This Land Is Whose Land? Charas Versus Housing

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In its struggle to find a new home, CHARAS, the East Village community center that suffered a highly publicized eviction in December, now finds itself up against a city plan for the very thing the group established itself on nearly three decades ago: developing affordable housing.

The New York City Housing Authority (NYCHA) recently issued a request for proposals to develop two new apartment houses on vacant lots on East 7th and 9th streets. The plan, which also includes renovations of the city’s three Fabria House buildings on 11th Street, would produce at least 58 one- to three-bedroom apartments. Thirty-nine of those homes will be reserved for tenants with Section 8 vouchers, which allow their low-income holders to pay just 30 percent of their income on rent. (Fabria tenants, who have long endured their buildings’ faulty plumbing and wiring along with deteriorating stairways and fire escapes, will get first dibs.) The remaining 19 apartments will rent for market rate. The winning developer will get a 99-year lease on the properties.

This plan came as a shock to CHARAS. Since the group lost its community center, which the city auctioned off to developer Gregg Singer for $3.15 million in 1998, its members have hoped to build a new, smaller center on the old school yard next door to their former home on 9th Street, the very lot NYCHA now wants developed. Community Board 3 and CHARAS maintain that the board issued the group site control of the property a year and a half ago. The Housing Authority, however, asserts that the mayor gave the agency control of the site in March 2000.

To continue its support of the community center, the community board’s housing committee last week voted to send NYCHA a letter asking that the agency remove the 9th Street lot from its plans.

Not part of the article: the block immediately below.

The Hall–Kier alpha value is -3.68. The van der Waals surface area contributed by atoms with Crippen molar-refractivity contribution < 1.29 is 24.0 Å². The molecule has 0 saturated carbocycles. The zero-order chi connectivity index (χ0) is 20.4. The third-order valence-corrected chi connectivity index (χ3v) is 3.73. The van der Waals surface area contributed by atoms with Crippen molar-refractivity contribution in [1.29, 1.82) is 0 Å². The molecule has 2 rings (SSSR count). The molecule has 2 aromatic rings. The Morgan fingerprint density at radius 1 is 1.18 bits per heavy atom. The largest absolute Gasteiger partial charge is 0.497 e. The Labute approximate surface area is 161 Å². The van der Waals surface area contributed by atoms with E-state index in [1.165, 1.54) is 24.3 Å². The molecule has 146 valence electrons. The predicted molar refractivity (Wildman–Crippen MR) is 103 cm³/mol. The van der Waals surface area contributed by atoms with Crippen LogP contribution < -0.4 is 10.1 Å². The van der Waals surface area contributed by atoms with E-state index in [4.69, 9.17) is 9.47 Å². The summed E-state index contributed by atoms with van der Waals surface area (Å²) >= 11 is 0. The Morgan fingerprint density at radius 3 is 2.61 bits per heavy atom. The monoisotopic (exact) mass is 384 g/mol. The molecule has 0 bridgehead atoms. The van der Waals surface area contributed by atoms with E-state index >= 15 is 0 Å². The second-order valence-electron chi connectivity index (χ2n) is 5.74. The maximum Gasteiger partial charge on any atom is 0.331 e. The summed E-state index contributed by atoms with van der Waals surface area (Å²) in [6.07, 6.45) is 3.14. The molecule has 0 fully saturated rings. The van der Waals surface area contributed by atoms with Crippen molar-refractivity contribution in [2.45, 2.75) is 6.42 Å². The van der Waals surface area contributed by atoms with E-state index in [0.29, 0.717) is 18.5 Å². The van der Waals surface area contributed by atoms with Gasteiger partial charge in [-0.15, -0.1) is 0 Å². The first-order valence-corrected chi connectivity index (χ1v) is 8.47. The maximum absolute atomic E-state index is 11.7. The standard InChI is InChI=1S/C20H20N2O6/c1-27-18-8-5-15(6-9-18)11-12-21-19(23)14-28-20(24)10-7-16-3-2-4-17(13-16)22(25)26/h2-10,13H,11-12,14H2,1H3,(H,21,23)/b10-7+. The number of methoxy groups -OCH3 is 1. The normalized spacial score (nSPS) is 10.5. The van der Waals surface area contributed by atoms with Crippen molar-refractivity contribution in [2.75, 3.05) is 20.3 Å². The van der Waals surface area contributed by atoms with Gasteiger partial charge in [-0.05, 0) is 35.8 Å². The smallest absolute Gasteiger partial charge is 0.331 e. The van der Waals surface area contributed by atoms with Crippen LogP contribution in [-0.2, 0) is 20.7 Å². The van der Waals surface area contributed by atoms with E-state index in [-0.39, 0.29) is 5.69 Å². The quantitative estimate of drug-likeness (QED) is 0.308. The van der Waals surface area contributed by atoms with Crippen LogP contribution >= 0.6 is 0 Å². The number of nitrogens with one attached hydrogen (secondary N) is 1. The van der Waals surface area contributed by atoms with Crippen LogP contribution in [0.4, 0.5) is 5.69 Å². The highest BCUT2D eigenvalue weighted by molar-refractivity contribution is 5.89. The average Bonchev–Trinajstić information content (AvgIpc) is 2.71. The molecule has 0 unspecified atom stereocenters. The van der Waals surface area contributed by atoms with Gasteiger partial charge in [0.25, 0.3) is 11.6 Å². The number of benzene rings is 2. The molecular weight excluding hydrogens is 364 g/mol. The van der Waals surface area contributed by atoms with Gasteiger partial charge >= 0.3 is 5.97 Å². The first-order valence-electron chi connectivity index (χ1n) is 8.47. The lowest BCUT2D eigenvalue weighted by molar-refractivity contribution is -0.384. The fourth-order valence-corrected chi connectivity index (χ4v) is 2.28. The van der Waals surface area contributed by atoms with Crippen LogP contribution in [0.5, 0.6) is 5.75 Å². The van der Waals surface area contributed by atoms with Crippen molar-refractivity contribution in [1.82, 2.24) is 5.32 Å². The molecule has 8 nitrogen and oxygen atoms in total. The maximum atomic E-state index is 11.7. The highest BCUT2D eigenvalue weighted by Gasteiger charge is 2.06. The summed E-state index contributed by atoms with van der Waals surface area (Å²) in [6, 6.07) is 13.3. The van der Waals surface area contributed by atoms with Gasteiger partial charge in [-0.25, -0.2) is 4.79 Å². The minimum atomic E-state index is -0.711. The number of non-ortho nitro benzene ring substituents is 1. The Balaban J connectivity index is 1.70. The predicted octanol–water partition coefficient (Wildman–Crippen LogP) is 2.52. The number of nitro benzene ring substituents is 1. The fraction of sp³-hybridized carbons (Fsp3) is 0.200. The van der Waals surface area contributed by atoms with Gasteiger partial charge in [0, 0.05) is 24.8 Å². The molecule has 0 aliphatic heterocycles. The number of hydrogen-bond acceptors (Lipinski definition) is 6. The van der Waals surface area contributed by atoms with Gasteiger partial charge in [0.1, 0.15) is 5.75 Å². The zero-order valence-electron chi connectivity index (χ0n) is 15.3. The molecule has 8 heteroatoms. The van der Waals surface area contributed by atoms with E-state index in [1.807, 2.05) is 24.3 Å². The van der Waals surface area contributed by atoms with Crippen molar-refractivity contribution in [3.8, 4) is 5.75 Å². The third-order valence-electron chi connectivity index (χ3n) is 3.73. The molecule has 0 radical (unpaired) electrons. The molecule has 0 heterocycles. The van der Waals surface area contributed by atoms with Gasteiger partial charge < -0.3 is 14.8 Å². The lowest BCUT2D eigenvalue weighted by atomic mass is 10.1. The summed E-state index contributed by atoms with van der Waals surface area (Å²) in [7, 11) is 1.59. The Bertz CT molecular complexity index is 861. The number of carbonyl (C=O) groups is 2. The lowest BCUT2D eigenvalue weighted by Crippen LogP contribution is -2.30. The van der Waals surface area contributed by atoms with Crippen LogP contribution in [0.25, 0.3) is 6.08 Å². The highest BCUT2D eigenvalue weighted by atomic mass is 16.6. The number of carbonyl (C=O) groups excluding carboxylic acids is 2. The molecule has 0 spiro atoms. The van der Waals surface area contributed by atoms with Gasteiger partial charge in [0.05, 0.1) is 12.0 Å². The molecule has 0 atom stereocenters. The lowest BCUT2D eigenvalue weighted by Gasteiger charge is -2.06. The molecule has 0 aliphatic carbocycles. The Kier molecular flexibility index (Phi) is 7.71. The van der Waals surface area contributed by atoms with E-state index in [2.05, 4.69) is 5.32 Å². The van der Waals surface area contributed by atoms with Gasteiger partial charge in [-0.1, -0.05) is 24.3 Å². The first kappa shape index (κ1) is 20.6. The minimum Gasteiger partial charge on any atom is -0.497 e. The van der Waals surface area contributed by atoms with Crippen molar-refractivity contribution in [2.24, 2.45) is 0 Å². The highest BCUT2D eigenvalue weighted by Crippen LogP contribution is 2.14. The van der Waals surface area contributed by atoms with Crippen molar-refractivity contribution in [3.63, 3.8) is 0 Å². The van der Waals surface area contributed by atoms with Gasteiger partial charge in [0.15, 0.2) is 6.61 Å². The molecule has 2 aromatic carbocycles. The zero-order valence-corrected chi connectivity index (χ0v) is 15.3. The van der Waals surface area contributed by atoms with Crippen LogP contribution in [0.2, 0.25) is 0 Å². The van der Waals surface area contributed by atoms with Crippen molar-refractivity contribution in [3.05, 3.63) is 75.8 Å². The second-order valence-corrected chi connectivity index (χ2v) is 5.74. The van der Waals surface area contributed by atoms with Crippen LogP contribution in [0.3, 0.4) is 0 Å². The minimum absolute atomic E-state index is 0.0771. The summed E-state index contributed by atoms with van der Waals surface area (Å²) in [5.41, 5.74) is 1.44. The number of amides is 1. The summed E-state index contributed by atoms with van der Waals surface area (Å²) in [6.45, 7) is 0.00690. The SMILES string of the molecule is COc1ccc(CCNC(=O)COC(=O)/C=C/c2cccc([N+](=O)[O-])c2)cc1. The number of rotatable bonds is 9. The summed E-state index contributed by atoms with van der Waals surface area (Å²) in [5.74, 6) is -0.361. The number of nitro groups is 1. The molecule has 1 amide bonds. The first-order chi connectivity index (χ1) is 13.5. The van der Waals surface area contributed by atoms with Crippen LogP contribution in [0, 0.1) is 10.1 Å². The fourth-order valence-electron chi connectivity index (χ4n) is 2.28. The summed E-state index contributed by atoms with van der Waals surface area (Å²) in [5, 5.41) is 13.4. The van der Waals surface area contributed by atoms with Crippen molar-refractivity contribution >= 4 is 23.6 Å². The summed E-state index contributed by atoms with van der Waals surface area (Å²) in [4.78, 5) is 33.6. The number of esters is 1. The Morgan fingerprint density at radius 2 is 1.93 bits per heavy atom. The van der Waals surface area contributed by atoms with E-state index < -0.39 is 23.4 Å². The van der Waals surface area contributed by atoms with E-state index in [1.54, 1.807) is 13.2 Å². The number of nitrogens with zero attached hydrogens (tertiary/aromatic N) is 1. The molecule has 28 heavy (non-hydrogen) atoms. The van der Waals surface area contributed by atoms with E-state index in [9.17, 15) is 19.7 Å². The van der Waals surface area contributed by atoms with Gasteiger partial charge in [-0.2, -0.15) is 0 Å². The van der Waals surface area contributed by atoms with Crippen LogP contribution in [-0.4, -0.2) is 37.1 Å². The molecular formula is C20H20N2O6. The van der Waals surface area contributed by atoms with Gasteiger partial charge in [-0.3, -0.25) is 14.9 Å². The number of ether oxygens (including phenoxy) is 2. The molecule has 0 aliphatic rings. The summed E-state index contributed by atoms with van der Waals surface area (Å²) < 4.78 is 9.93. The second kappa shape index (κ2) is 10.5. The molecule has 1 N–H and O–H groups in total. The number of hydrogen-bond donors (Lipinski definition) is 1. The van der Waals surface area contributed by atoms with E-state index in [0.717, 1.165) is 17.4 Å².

“We have to build housing, but we also need a community facility,” said CHARAS executive director Carlos “Chino” Garcia, noting that his group helped reconstruct the first sweat equity low-income building in the city in 1973. His current plan, which he estimates would cost about $5 million, would include a theater, community rooms, computer labs and artists space.

But the city says it is moving full steam ahead with its housing plans. This project is invaluable, said NYCHA spokesperson Howard Marder, because it “preserves 39 units at no cost to NYCHA or the city, and it furthers the goal of deconcentrating poverty by creating a mixed-income development.” This development would mark the first time the agency has built housing that mixes Section 8 and market-rate apartments. Bids are due by September 13, and NYCHA plans to relocate the 27 families currently living in Fabria to the housing development of their choice, or to give them Section 8 vouchers to live elsewhere. Renovations are slated for completion in January of 2005 and the new buildings in August of that year.

Before construction gets underway, however, NYCHA will first need to go to through the city’s land use review process to get approval to build on the vacant lots. The first stop: the community board.

Board 3’s housing committee plans to invite NYCHA officials to present their plan to the board at its July meeting.

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